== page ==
pain Medicine

The Center for Pain Medicine

The Center for Pain Medicine in the Department of Anesthesiology is comprised of a multidisciplinary group, committed to excellence in clinical care while providing the highest caliber training to post graduate residents and fellows in all aspects of pain management. The fundamental goal of the pain medicine program  is to train the pain clinicians and researchers of the future, by exposure to comprehensive care in acute, chronic and cancer pain in adult and pediatric patients while providing opportunities and mentorship for basic and clinical research.

Medical Student Education:

The faculty and fellows play an active role in medical student education. The fellows prepare and present an introduction to pain management lecture to third year medical students during their rotation through Anesthesiology. Additionally, a month long elective course is also offered to  fourth year medical students in Multidisciplinary Pain Medicine through the Department of Anesthesiology at Columbia University. This rotation is also offered to students from other medical schools. The rotating medical student meets with the Division / Program Director to establish  goals and expectations of the rotation. During the rotation the student is encouraged to be an integral part of the team with the residents and fellows and to obtain exposure to all aspects of clinical pain medicine. During this time the student will also have directed meetings with core faculty to discuss their learning and address any concerns. At the end of the clerkship, the student will present a brief lecture on a pain management related clinical or research topic of their choosing.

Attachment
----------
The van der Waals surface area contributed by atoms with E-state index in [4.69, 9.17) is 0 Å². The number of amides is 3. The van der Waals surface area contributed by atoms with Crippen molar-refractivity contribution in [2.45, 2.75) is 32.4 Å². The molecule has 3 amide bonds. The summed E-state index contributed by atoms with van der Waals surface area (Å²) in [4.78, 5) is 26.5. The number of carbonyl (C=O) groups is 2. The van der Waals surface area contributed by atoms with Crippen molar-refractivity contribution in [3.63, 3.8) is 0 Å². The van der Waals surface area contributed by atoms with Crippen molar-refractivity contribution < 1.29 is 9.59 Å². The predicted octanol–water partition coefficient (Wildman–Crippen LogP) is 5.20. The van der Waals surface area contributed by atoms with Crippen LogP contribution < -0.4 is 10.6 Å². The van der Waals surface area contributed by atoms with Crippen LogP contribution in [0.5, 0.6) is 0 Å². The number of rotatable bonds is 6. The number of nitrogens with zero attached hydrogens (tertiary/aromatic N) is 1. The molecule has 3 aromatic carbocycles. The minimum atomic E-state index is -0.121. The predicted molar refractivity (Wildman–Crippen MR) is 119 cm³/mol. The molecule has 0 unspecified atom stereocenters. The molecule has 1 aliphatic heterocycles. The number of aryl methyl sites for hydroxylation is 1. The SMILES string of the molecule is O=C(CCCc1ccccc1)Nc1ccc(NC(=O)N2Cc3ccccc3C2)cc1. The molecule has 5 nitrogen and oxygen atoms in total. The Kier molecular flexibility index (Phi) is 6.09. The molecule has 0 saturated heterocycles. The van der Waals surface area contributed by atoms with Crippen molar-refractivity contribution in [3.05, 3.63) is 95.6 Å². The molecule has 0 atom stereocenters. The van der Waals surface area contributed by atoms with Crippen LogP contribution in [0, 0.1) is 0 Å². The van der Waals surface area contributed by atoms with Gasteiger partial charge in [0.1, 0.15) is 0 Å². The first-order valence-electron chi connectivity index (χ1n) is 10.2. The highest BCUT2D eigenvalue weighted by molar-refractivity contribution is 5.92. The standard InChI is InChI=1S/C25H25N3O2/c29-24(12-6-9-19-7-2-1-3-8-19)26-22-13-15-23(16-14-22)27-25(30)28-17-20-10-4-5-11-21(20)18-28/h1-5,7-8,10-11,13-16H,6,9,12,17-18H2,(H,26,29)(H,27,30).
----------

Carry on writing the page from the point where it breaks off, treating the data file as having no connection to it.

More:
Resident Education:

Anesthesia residents have 2- four-week rotations and 2- two week rotations in pain medicine during the 4 years of anesthesia training. Residents work closely with fellows and faculty and are trained to become proficient consultants. During the rotation through pain medicine, the resident is exposed to a spectrum of pain syndromes; clinical experience is gained in one week blocks, moving in a graduated fashion through rotations in acute pain, office based outpatient pain management, inpatient pain and the interventional procedural suite. The inpatient experience encompasses adult and pediatric care in the acute, chronic and cancer pain settings. Residents learn a multidisciplinary therapeutic  approach which includes behavioral modalities , functional rehabilitation as well as oral analgesics, intravenous therapies, neuraxial and peri-neural drug infusions and invasive modalities.  The outpatient experience includes seeing patients with the core faculty in a consultative capacity and exposure to a wide variety of interventional techniques utilizing ultrasound technology as well as conventional radiography . This is performed in a comprehensive interventional suite containing a state of the art C-arm fluoroscopy unit and a two bed recovery area. In addition to this exposure in the course of the residency, CA-3 residents exploring Pain management may elect to do additional rotations in pain management during which time the training focuses on increasing familiarity with complex conditions and advanced techniques in pain management or clinical research activity with faculty mentorship.